Community is the vital lifeblood of the UK. Having neighbours that you can turn to, whether that’s to take in a parcel, borrow some milk or just for a chat, is so important. We all want to feel part of a community and know that someone is there to help a hand.

As we begin our call to join us and our new membership, which sees 1% of members’ spend on Co-op products and services going back to their local community, we asked 2,000 adults across the UK how neighbourly their community felt.

45sAccording to our research, on average we can call on 2.6 neighbours for help and a parcel delivery is now far and away the main reason someone would call on the person next door for a favour. One in four over 45’s do not have a neighbour they can call on for a favour and almost a quarter (23.3 per cent) of over 45’s claim to have no one living nearby who they can turn to for help. That figure falls to one in six (16.8 per cent) for those under 35.

On average and across all ages, when asked how many neighbours they could depend on for a favour 21.3 per cent said they have no one.


Southampton is the most isolated place with 32 per cent of people saying they have no neighbours to drop in on.

Sheffield is the community capital of the UK where three in four (75 per cent) respondents would be happy to call on up to five people to request a good turn.


The top ten neighbourly cities, as measured by where people are comfortable with asking one to five neighbours for a favour, are:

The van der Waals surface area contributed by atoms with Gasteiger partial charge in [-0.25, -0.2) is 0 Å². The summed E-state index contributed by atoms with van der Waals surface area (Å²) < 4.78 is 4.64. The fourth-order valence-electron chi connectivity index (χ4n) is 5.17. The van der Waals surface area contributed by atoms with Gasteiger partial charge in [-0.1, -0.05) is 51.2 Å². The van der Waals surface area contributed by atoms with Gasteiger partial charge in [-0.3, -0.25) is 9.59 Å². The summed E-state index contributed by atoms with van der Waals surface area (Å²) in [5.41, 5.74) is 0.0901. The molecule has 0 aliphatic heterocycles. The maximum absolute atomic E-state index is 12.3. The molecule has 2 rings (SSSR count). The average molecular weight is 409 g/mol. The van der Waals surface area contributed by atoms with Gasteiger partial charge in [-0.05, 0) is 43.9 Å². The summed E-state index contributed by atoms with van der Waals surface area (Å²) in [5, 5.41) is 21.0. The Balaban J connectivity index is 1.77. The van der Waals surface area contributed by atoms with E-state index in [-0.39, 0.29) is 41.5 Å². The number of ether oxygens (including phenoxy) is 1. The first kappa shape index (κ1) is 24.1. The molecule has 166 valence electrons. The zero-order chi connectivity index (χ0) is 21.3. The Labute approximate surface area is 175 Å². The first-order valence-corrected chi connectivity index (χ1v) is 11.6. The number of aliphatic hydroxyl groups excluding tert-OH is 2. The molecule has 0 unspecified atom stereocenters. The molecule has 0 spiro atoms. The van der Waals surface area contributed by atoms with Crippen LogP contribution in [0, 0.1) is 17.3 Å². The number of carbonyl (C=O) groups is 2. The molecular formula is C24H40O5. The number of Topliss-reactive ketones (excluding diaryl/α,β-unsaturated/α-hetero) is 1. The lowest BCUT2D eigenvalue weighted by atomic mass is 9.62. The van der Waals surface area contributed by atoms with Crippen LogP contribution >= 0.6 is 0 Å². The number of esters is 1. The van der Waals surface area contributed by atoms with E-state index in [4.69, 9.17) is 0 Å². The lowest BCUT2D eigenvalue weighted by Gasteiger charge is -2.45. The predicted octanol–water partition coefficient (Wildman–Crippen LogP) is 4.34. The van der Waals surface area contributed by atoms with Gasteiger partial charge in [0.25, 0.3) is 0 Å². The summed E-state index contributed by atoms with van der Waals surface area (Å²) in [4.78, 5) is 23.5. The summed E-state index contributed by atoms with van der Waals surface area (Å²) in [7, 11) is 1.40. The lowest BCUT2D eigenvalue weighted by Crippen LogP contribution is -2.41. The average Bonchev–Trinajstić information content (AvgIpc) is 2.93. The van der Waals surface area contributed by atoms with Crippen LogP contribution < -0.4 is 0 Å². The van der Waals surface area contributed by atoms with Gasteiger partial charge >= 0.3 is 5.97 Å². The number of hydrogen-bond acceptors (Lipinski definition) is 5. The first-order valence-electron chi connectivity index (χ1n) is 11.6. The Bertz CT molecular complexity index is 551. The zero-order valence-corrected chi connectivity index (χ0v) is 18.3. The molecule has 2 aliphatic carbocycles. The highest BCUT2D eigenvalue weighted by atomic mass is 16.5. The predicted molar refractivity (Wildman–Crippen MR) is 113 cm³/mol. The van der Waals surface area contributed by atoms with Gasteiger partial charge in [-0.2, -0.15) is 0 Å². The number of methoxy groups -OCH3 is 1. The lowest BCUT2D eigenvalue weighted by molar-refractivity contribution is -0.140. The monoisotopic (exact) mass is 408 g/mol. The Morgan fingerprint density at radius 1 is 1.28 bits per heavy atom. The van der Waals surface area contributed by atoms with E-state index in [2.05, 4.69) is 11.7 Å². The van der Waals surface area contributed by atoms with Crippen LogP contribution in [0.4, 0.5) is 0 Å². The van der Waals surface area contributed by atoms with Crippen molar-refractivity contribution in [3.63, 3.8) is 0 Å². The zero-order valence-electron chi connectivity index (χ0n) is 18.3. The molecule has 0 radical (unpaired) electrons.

1. Sheffield
  2. Norwich
  3. Nottingham
  4. Edinburgh
  5. Birmingham
  6. Manchester
  7. Bristol
  8. London
  9. Leeds
  10. Newcastle

This research shows that we have much to do to improve our neighbourly spirit and foster that sense of community. The Co-op is back and our members and our communities are once again at the heart of all we do so join us and let’s forge stronger communities together.

Rufus Olins
Chief Membership Officer

Join the conversation! 7 Comments

  1. My neighbour is a racist mofo.

    I’m not about to be neighbourly as I’m trying to get an CBO against him.

  2. I think the loneliest I’ve ever felt was during a time when I was the so called ‘life & soul’ of the party. Being alone doesn’t always equal loneliness.

  3. Glad that Newcastle features in the top 10 cities for neighbourliness! I’m surprised it’s not higher up the table, but maybe our local impression of Geordie friendliness sits alongside the hidden experience of loneliness?

    Some Newcastle voluntary groups and neighbourhoods do work quite hard at keeping in touch with residents, promoting neighbourliness. My terraced street flat is part if a 12 property housing co-op in which all the tenant-members know each other, so we all know that we can always call on other members to help if needed. Sadly, housing co-ops are quite rare, and we have a lot of people locally who get their housing via private landlords who, with notable few exceptions, take little interest in their tenants’ welfare.

    But we are fortunate in having an environmental initiative called Greening Wingrove, supported by the Co-op initially, that focussed on cultivating neighbourliness in order to build resilience as a way of dealing with the impacts of climate change – eg episodes of extreme heat or cold – on vulnerable people. Everything we do from litter picks to door knocking, vertical veg growing to revitalising the local park and tree planting, and more, brings people together in a common aim to make our difficult area greener and cleaner.

  4. Lonliness is not recognised, until it is being experienced. We can be amongst others, yet alone, that is not good for your well being, trust me xx


Leave a Reply


#TacklingLoneliness with British Red Cross, Campaigning